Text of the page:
Photo by Brian Ray
Oak Creek Police Chief Russ Caterinicchio prepares paperwork for court cases in his office Friday afternoon. The Oak Creek Town Board rejected a proposal Thursday to disband the department.
Steamboat Springs With Oak Creek's municipal election just more than two weeks away, dueling viewpoints about the Oak Creek Police Department are poised to take center stage.
Mayor J. Elliott proposed an ordinance Thursday that would have disbanded the town's two-officer police department in favor of contracting with the Routt County Sheriff's Office for law enforcement services. Elliott's proposal resulted in his public censure by Town Board members. Elliott is seeking re-election April 1 and is being challenged by former mayor Gerry Greenwood and former trustee Bill Paxton.
Reconciling the divergent views that increased police presence in Oak Creek is either sorely needed or damaging to the community will take many more months, Police Chief Russ Caterinicchio said.
"I'm very pleased with (Thursday's) outcome - but it's not over yet," Caterinicchio said Friday. The department plans to continue doing business as it is has been - professionally and according to the letter of the law, he said.
Elliott's censure, an official reprimand, barred him from further involvement in Town Board discussion of police issues. Trustee Tom Bleuer moved to censure Elliott because of his "inappropriate and vindictive actions."
Many town trustees and members of the public present Thursday, including those who have voiced their displeasure with the police, criticized Elliott's decision to direct the town attorney to draft an ordinance dissolving the department - a decision made without input from the Town Board, public discussion and without research into the cost and details of contracting with the Sheriff's Office.
Saying he represented a large voice in Oak Creek, the mayor previously had refused to recuse himself at the request of Trustee Dave Fisher, who cited Elliott's "obvious conflict of interest" in discussions about the police department.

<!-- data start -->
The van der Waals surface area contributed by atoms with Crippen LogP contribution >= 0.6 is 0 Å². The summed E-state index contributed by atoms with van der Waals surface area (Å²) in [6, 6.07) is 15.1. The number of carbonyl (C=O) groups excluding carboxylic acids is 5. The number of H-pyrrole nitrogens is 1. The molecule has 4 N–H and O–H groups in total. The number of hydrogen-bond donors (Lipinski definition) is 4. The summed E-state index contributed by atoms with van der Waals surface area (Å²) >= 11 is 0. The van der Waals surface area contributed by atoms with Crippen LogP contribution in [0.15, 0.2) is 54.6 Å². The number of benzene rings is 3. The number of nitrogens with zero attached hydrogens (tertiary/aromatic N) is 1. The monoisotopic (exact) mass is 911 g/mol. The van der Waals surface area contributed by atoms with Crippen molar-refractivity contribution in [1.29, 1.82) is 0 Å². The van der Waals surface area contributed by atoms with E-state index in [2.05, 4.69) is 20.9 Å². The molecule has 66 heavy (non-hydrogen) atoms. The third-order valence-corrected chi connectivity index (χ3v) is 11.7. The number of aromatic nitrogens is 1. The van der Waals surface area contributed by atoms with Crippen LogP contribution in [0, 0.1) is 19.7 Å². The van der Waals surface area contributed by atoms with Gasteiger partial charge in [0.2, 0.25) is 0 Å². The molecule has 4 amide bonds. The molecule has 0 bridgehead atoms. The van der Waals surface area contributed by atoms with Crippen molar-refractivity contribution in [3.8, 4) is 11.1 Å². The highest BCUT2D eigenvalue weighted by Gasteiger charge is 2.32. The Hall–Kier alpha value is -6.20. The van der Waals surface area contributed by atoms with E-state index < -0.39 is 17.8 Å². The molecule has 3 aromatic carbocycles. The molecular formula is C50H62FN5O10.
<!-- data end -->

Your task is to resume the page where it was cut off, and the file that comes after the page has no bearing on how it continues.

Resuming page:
Elliott owns the Colorado Bar with his wife, Becky Elliott, who was the author and primary circulator of a letter of concern enumerating complaints against the police department. That letter was delivered to the Town Board last month. Some local business owners have complained that increased police presence has hurt their bottom lines.
"This furthers your agenda as a business owner, to dismantle the police department," Fisher said.
The Town Board voted, 4-2, in favor of censure, with John Crawford and Steve "Spike" Beven voting against it. That vote and the board's previous action striking down Elliott's ordinance prompted some local residents to leave the meeting in anger, saying those who seem to favor the police department should not be re-elected.
Trustees Crawford, Beven and Wisecup are seeking re-election April 1. Fisher and Mayor Pro-Tem Angie Krall are not up for re-election this year, and Bleuer is not seeking another term.
The incumbents will be challenged by Larry "L.A." Anderson, David Ege, Bernard Gagne, Wendy Gustafson, Cal Martindale, Ed Paxton, Josh Voorhis and Richard Wisecup.